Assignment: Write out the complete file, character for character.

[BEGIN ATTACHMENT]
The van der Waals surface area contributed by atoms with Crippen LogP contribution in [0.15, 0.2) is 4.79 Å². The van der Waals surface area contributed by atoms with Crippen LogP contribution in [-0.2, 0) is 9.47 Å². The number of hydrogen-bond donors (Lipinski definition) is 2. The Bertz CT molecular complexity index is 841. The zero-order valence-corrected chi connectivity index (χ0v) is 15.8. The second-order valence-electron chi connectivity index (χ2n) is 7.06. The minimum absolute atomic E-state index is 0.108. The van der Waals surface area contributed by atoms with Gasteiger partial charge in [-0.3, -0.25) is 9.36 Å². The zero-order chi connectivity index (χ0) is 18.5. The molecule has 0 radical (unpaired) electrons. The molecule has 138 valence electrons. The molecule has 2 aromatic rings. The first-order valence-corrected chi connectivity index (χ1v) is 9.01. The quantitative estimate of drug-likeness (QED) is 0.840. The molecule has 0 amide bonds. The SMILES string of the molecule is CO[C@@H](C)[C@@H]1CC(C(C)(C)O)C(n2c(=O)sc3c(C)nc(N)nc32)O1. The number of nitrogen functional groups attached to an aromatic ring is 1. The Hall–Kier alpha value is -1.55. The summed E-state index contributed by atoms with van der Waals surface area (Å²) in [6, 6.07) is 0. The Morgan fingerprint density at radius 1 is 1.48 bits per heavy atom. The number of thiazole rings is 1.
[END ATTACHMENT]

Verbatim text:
The van der Waals surface area contributed by atoms with Crippen LogP contribution in [0.15, 0.2) is 4.79 Å². The van der Waals surface area contributed by atoms with Crippen LogP contribution in [-0.2, 0) is 9.47 Å². The number of hydrogen-bond donors (Lipinski definition) is 2. The Bertz CT molecular complexity index is 841. The zero-order valence-corrected chi connectivity index (χ0v) is 15.8. The second-order valence-electron chi connectivity index (χ2n) is 7.06. The minimum absolute atomic E-state index is 0.108. The van der Waals surface area contributed by atoms with Gasteiger partial charge in [-0.3, -0.25) is 9.36 Å². The zero-order chi connectivity index (χ0) is 18.5. The molecule has 0 radical (unpaired) electrons. The molecule has 138 valence electrons. The molecule has 2 aromatic rings. The first-order valence-corrected chi connectivity index (χ1v) is 9.01. The quantitative estimate of drug-likeness (QED) is 0.840. The molecule has 0 amide bonds. The SMILES string of the molecule is CO[C@@H](C)[C@@H]1CC(C(C)(C)O)C(n2c(=O)sc3c(C)nc(N)nc32)O1. The number of nitrogen functional groups attached to an aromatic ring is 1. The Hall–Kier alpha value is -1.55. The summed E-state index contributed by atoms with van der Waals surface area (Å²) in [6, 6.07) is 0. The Morgan fingerprint density at radius 1 is 1.48 bits per heavy atom. The number of thiazole rings is 1.